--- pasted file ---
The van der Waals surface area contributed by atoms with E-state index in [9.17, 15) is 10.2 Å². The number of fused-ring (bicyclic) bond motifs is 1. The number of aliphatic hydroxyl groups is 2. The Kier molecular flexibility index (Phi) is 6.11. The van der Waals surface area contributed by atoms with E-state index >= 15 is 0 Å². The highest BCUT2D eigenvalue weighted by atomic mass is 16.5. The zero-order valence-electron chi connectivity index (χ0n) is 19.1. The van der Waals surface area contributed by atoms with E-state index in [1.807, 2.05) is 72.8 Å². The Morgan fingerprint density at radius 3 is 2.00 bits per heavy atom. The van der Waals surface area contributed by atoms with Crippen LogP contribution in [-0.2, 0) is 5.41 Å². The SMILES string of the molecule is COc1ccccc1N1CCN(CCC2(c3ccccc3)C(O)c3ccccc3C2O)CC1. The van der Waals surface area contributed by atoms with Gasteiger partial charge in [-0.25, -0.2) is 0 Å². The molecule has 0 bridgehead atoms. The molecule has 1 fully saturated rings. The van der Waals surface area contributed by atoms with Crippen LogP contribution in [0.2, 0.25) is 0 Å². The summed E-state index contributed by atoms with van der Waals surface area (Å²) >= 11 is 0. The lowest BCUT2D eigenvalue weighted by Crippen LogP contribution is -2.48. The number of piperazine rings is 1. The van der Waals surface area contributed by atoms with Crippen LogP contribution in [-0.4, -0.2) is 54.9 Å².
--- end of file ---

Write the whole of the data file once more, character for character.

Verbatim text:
The van der Waals surface area contributed by atoms with E-state index in [9.17, 15) is 10.2 Å². The number of fused-ring (bicyclic) bond motifs is 1. The number of aliphatic hydroxyl groups is 2. The Kier molecular flexibility index (Phi) is 6.11. The van der Waals surface area contributed by atoms with E-state index >= 15 is 0 Å². The highest BCUT2D eigenvalue weighted by atomic mass is 16.5. The zero-order valence-electron chi connectivity index (χ0n) is 19.1. The van der Waals surface area contributed by atoms with E-state index in [1.807, 2.05) is 72.8 Å². The Morgan fingerprint density at radius 3 is 2.00 bits per heavy atom. The van der Waals surface area contributed by atoms with Crippen LogP contribution in [-0.2, 0) is 5.41 Å². The SMILES string of the molecule is COc1ccccc1N1CCN(CCC2(c3ccccc3)C(O)c3ccccc3C2O)CC1. The van der Waals surface area contributed by atoms with Gasteiger partial charge in [-0.25, -0.2) is 0 Å². The molecule has 0 bridgehead atoms. The molecule has 1 fully saturated rings. The van der Waals surface area contributed by atoms with Crippen LogP contribution in [0.2, 0.25) is 0 Å². The summed E-state index contributed by atoms with van der Waals surface area (Å²) >= 11 is 0. The lowest BCUT2D eigenvalue weighted by Crippen LogP contribution is -2.48. The number of piperazine rings is 1. The van der Waals surface area contributed by atoms with Crippen LogP contribution in [-0.4, -0.2) is 54.9 Å².